Well, “Here” is where I am: waiting for an editor to make an offer on my first book.
My brilliant agent has carefully selected specific editors, then pitched my manuscript in a way that accurately represents both me and the story.
And now we wait. Now we hope. Now
we I eat bowls and bowls of Chocolate Chex cereal and get snippy at my husband for things that aren’t his fault. Now I forget to write important meetings on my calendar yet I show up for dentist appointments I don’t have. Now I feel simultaneously tired and like I have just snorted and mainlined and smoked Arabica roast. Have I snorted coffee grounds? Maybe I have and just didn’t realize it.
Even better, The Doubts take this opportunity to throw loud and raucous parties in my head. They invite all of their friends and cousins and colleagues and yell, You’ll never get published! and Your book’s totally lame, and so are you! and Hey Big Butt, lay off the Chocolate Chex!
It’s good times at Casa Callender. Indeed, I’d like to be some place else other than Here. I’d like to be There. Or Over There. Even Way the Heck Over There would be better than Here.
But alas, I know, from the stories of other writers, Here is a place where I need to become comfy. If I’m going to stay in the biz, I might as well kick off my shoes, hang up my coat, and make myself a chocolate sandwich, hold the bread.
Why? Because being a writer’s a whole lot like being a human: there are really great days and really lousy days. There will be times (finishing a chapter, finishing a novel, getting an agent, getting another agent when your first agent leaves agenting, getting a book deal) when we are certain that being a writer is the best gig ever.
There will be other times (when your first agent leaves agenting; when you can’t figure out how to end your novel; when you start to believe The Doubts are right; when your publisher ignores you; when your publisher drops you) when we are certain that being a writer is the worst possible endeavor.
We may love to write, but that doesn’t mean we will love every day of Being a Writer. Hard, messy stuff happens in life, and hard messy stuff happens in our writing life. When it does, there’s no fast-forward button. We can’t skip ahead to the next happy, easy moment as if we were iPods.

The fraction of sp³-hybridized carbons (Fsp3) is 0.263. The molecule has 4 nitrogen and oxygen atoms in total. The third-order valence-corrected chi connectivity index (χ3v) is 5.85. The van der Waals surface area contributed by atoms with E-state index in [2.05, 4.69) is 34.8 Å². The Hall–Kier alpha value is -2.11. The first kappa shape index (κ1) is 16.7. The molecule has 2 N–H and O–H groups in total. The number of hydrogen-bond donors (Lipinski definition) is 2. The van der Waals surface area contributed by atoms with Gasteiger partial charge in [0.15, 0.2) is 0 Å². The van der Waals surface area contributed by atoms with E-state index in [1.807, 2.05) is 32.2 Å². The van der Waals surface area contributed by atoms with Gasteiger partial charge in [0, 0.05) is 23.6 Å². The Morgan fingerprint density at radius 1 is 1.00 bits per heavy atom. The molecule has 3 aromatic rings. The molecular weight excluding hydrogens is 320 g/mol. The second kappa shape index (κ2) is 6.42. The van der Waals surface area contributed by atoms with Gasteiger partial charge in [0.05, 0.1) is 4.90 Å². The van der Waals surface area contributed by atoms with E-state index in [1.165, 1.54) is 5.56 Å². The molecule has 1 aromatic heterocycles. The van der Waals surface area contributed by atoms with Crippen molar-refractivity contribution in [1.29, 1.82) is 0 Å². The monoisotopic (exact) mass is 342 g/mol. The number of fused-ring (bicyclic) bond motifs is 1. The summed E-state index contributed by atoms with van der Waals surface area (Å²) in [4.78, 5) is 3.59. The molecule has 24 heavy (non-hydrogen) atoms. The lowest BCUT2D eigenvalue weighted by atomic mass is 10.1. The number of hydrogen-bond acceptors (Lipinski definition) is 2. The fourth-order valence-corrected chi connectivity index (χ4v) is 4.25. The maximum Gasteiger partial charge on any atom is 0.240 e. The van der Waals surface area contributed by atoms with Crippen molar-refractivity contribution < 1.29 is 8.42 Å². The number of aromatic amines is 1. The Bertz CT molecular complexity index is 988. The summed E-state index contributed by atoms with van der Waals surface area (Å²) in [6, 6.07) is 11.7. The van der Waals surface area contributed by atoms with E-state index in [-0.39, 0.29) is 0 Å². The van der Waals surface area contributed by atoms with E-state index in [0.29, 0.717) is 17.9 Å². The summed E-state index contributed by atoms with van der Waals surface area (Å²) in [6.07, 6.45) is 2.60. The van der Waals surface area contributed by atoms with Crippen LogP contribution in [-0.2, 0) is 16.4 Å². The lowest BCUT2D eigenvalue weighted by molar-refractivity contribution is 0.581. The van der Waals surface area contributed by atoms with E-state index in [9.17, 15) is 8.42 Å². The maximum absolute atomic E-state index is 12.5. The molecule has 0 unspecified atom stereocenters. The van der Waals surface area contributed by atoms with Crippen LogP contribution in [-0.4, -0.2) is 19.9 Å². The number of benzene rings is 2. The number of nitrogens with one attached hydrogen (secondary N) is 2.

And it would be a mistake to do so. I’m convinced that in the most difficult writing times, seeds of good are still being sown and fertilized. Our writer’s brains are being watered and weeded. But (this is the real big butt of my post today) these seeds of good don’t do any good if we don’t take the time to notice them.
None of us wants to splash and frolic in the discomfort. Reveling in discomfort is counter-intuitive. We are hard-wired to eschew discomfort. But as I attempt to get comfortable with the discomfort of waiting and wondering, I have realized some surprising things that, if I pause to notice them, keep me sane and productive. Little seeds of good.
First, rejection isn’t as bad as I thought it would be. Sure, I feel like I am walking around with a big bulls eye on my forehead, but I’m still walking. Most days I even walk without a limp. In cute shoes.
I also see that any rejection I might receive now is just a skin-thickener. NY editors are far kinder and more thoughtful than the nutball Amazon reviewer who hates my book because he was once dumped by a girl named Sarah. Dude, who hasn’t been dumped by a girl named Sarah?
This time has also
forced me given me the opportunity to figure out why write. Why I really write.
I’d recommend that examination to each one of you. You may think you are writing to get published, but perhaps that’s only a sliver of the reason. Maybe you write because if you don’t write, you feel creatively constipated. Like you haven’t pooped in three months. And once you realize that writing is as necessary as pooping, you realize that while you want to get published, you don’t need to get published; you just need to write. That’s quite a liberating realization, and I bet it’s the conclusion you’d come to, too.
All this said, please do not think for one moment that I am sunny all the time. The waiting and wondering makes me snippy and quick-to-tears. The waiting and wondering has caused me to punch my fist into the air and proclaim, “Screw this! I’m just going to get a regular job!”
The waiting and wondering has made me feel like a stalker, as I have been known to Google an editor who has my work, hoping that I’ll stumble upon a Twittery admission: Going to make an offer on Sarah Callender’s debut. Hoping she’ll accept six figures!
I hate feeling like a stalker. But the waiting and wondering turns me into one.
When, however, I’m not snipping and crying and stalking, when I can remember to search for the good in this moment of I Am Here, I am genuinely grateful for the discomfort. I can see that indeed, good does grow. That I need this time of uncertainty. That I will be a better, stronger writer for it.
Remember: being a writer’s a whole lot like being a human. When life is difficult (and it will be), we need to muddle through with as much grace as we can muster. When our writing life is difficult (and it will be) we also need to be graceful muddlers.
Your turn. In a dark time of your writing life, what seeds of good have you discovered? How do you cope with times of doubt, with The Doubts and their very loud parties? Have you tried Chocolate Chex? Because you really should.
Photo courtesy of Flickr’s Roo Reynolds.